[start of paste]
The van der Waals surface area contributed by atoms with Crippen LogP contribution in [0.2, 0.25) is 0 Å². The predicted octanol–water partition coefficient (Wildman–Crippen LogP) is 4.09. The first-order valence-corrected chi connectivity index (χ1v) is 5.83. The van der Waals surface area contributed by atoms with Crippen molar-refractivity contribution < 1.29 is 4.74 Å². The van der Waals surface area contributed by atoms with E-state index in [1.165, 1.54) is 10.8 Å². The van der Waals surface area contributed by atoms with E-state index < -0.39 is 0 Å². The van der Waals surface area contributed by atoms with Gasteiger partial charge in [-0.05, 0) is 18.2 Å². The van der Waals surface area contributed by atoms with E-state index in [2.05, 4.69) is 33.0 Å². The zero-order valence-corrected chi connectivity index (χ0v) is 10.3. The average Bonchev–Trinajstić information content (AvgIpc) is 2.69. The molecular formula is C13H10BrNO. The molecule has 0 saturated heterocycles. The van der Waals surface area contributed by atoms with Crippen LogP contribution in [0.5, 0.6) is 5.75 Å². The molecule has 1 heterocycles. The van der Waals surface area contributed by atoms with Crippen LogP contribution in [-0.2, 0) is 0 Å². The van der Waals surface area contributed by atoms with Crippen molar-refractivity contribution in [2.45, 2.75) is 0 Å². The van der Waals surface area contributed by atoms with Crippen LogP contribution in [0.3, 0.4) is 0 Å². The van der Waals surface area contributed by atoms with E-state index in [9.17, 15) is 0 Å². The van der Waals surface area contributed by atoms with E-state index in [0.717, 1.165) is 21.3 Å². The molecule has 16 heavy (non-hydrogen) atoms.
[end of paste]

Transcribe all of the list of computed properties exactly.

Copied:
The van der Waals surface area contributed by atoms with Crippen LogP contribution in [0.2, 0.25) is 0 Å². The predicted octanol–water partition coefficient (Wildman–Crippen LogP) is 4.09. The first-order valence-corrected chi connectivity index (χ1v) is 5.83. The van der Waals surface area contributed by atoms with Crippen molar-refractivity contribution < 1.29 is 4.74 Å². The van der Waals surface area contributed by atoms with E-state index in [1.165, 1.54) is 10.8 Å². The van der Waals surface area contributed by atoms with E-state index < -0.39 is 0 Å². The van der Waals surface area contributed by atoms with Gasteiger partial charge in [-0.05, 0) is 18.2 Å². The van der Waals surface area contributed by atoms with E-state index in [2.05, 4.69) is 33.0 Å². The zero-order valence-corrected chi connectivity index (χ0v) is 10.3. The average Bonchev–Trinajstić information content (AvgIpc) is 2.69. The molecular formula is C13H10BrNO. The molecule has 0 saturated heterocycles. The van der Waals surface area contributed by atoms with Crippen LogP contribution in [0.5, 0.6) is 5.75 Å². The molecule has 1 heterocycles. The van der Waals surface area contributed by atoms with Crippen LogP contribution in [-0.2, 0) is 0 Å². The van der Waals surface area contributed by atoms with Crippen molar-refractivity contribution in [2.45, 2.75) is 0 Å². The van der Waals surface area contributed by atoms with Crippen LogP contribution in [0.3, 0.4) is 0 Å². The van der Waals surface area contributed by atoms with E-state index in [9.17, 15) is 0 Å². The van der Waals surface area contributed by atoms with E-state index in [0.717, 1.165) is 21.3 Å². The molecule has 16 heavy (non-hydrogen) atoms.